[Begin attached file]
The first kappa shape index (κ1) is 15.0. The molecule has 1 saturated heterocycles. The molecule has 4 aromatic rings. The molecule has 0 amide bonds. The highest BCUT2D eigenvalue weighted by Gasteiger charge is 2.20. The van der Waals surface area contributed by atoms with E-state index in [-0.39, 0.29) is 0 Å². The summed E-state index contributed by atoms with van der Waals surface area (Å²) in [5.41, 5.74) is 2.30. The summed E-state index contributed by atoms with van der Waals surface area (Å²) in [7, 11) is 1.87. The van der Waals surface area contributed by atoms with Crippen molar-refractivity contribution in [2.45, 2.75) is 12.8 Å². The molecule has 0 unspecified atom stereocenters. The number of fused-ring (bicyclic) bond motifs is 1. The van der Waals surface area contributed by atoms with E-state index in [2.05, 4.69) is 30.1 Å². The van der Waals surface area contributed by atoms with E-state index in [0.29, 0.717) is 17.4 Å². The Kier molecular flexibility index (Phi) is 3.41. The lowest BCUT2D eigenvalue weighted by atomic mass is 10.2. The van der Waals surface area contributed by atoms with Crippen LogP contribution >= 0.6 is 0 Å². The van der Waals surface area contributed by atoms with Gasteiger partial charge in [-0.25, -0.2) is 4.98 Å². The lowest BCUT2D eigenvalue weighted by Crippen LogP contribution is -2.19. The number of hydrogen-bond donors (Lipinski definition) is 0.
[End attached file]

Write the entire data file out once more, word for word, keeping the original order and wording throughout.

The first kappa shape index (κ1) is 15.0. The molecule has 1 saturated heterocycles. The molecule has 4 aromatic rings. The molecule has 0 amide bonds. The highest BCUT2D eigenvalue weighted by Gasteiger charge is 2.20. The van der Waals surface area contributed by atoms with E-state index in [-0.39, 0.29) is 0 Å². The summed E-state index contributed by atoms with van der Waals surface area (Å²) in [5.41, 5.74) is 2.30. The summed E-state index contributed by atoms with van der Waals surface area (Å²) in [7, 11) is 1.87. The van der Waals surface area contributed by atoms with Crippen molar-refractivity contribution in [2.45, 2.75) is 12.8 Å². The molecule has 0 unspecified atom stereocenters. The number of fused-ring (bicyclic) bond motifs is 1. The van der Waals surface area contributed by atoms with E-state index in [2.05, 4.69) is 30.1 Å². The van der Waals surface area contributed by atoms with E-state index in [0.29, 0.717) is 17.4 Å². The Kier molecular flexibility index (Phi) is 3.41. The lowest BCUT2D eigenvalue weighted by atomic mass is 10.2. The van der Waals surface area contributed by atoms with Crippen LogP contribution >= 0.6 is 0 Å². The van der Waals surface area contributed by atoms with Gasteiger partial charge in [-0.25, -0.2) is 4.98 Å². The lowest BCUT2D eigenvalue weighted by Crippen LogP contribution is -2.19. The number of hydrogen-bond donors (Lipinski definition) is 0.